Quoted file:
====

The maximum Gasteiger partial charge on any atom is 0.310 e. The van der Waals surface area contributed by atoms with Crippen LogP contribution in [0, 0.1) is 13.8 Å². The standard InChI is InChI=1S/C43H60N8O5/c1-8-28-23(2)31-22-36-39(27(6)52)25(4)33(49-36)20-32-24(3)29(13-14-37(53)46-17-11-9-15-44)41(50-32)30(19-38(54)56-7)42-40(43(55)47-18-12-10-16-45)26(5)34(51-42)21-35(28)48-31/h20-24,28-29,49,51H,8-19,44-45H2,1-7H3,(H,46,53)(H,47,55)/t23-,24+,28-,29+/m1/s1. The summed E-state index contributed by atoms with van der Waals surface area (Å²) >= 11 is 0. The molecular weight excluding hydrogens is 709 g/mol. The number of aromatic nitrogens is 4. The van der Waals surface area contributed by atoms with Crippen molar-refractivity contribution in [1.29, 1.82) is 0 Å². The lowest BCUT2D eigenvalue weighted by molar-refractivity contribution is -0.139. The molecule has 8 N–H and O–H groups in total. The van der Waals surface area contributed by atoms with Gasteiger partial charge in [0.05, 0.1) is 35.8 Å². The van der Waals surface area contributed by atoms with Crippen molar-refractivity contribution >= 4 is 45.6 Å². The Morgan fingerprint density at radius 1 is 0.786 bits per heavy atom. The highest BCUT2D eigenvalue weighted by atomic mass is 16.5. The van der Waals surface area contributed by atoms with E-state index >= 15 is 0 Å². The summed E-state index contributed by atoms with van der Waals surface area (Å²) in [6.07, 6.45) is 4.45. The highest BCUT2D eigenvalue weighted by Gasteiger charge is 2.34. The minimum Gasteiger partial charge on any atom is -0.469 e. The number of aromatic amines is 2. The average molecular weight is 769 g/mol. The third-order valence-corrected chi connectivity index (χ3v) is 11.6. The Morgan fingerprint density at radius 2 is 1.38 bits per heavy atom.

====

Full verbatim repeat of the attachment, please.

The maximum Gasteiger partial charge on any atom is 0.310 e. The van der Waals surface area contributed by atoms with Crippen LogP contribution in [0, 0.1) is 13.8 Å². The standard InChI is InChI=1S/C43H60N8O5/c1-8-28-23(2)31-22-36-39(27(6)52)25(4)33(49-36)20-32-24(3)29(13-14-37(53)46-17-11-9-15-44)41(50-32)30(19-38(54)56-7)42-40(43(55)47-18-12-10-16-45)26(5)34(51-42)21-35(28)48-31/h20-24,28-29,49,51H,8-19,44-45H2,1-7H3,(H,46,53)(H,47,55)/t23-,24+,28-,29+/m1/s1. The summed E-state index contributed by atoms with van der Waals surface area (Å²) >= 11 is 0. The molecular weight excluding hydrogens is 709 g/mol. The number of aromatic nitrogens is 4. The van der Waals surface area contributed by atoms with Crippen molar-refractivity contribution in [1.29, 1.82) is 0 Å². The lowest BCUT2D eigenvalue weighted by molar-refractivity contribution is -0.139. The molecule has 8 N–H and O–H groups in total. The van der Waals surface area contributed by atoms with Gasteiger partial charge in [0.05, 0.1) is 35.8 Å². The van der Waals surface area contributed by atoms with Crippen molar-refractivity contribution >= 4 is 45.6 Å². The Morgan fingerprint density at radius 1 is 0.786 bits per heavy atom. The highest BCUT2D eigenvalue weighted by atomic mass is 16.5. The van der Waals surface area contributed by atoms with E-state index >= 15 is 0 Å². The summed E-state index contributed by atoms with van der Waals surface area (Å²) in [6.07, 6.45) is 4.45. The highest BCUT2D eigenvalue weighted by Gasteiger charge is 2.34. The minimum Gasteiger partial charge on any atom is -0.469 e. The number of aromatic amines is 2. The average molecular weight is 769 g/mol. The third-order valence-corrected chi connectivity index (χ3v) is 11.6. The Morgan fingerprint density at radius 2 is 1.38 bits per heavy atom.